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It’s Beef Week at Voice of San Diego. We’re explaining some of the region’s long-running tensions — and the characters behind them — to help you understand civic affairs in San Diego.
It is rare in San Diego politics for people in power to call out their opponents by name. Usually, enemies are referred to as “obstructionists,” “salesmen,” “sloganeers” or some other fun turn of phrase.
Not so with City Attorney Jan Goldsmith and his antagonist, local environmental attorney Cory Briggs.
As Briggs has filed case after case against the city in recent years, Goldsmith has fought an increasing PR war against him, including repeatedly calling him out by name. The headline of a Goldsmith press release from January: “Cory Briggs Loses Again to City of San Diego.”
To some extent, you’d expect bad blood between the city attorney and a lawyer who has filed at least 50 lawsuits against the city. But this feud goes beyond that. Things started to escalate when Briggs sued Goldsmith personally over emails from the city attorney’s private account that were related to public business. The city hired an outside law firm for $150,000 to defend the case. Briggs also hasn’t had kind words about Goldsmith. Here’s an exchange Briggs and I had about Goldsmith during an interview last year:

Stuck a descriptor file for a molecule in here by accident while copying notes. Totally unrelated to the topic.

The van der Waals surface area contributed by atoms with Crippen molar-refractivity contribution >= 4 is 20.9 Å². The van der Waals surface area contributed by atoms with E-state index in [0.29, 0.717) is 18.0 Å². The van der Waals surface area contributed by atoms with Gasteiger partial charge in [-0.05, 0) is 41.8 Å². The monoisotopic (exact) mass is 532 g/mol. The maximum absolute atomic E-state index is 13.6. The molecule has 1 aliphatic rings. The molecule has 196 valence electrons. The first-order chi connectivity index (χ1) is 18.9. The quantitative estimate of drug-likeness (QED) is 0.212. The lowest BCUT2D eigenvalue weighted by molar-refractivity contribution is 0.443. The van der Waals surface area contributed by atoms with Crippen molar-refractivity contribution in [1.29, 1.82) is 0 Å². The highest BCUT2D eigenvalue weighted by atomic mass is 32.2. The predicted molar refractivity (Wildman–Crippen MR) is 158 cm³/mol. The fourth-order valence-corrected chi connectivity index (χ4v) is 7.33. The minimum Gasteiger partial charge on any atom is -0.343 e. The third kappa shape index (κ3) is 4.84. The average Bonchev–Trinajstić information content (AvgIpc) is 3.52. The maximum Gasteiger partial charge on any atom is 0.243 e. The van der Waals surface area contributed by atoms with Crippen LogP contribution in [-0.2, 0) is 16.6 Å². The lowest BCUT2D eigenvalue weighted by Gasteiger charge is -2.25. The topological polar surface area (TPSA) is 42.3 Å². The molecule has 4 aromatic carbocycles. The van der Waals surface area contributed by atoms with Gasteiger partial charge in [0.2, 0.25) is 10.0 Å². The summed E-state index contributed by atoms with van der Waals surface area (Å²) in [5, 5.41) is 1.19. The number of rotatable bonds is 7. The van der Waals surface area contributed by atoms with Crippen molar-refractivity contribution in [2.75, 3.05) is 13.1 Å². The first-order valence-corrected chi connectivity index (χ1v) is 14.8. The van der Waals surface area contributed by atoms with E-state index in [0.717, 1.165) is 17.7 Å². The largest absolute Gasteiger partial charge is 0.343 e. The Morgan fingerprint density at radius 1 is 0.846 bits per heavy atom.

Dillon: Talk about your relationship with Jan.
Briggs: I don’t have a relationship with Jan.
Dillon: What do you think of Jan?
Briggs: (LONG PAUSE) I don’t have anything to say on the record about Jan.
Coincidentally, Briggs’ biggest legal victory against the city resulted in a brief truce – dare we say a from-beefing-to-bros moment – with Goldsmith. Briggs killed the financing plan for the Convention Center expansion – an issue of long-questionable legality that Goldsmith always tried to distance himself from. They back-patted each other in the comments section in our story about the expansion’s demise.
Recently, though, it’s gotten really beefy again. Goldsmith scored a big win. In February, news site inewsource began publishing stories alleging a conflict of interest involving Briggs’ partner’s work as an environmental consultant for the city. Goldsmith took the unusual step of going to court to try and unseal documents to respond to an inewsource public records request.
Ultimately, the former employer of Briggs’ partner paid the city $143,000 to take care of any conflict of interest concerns about her work.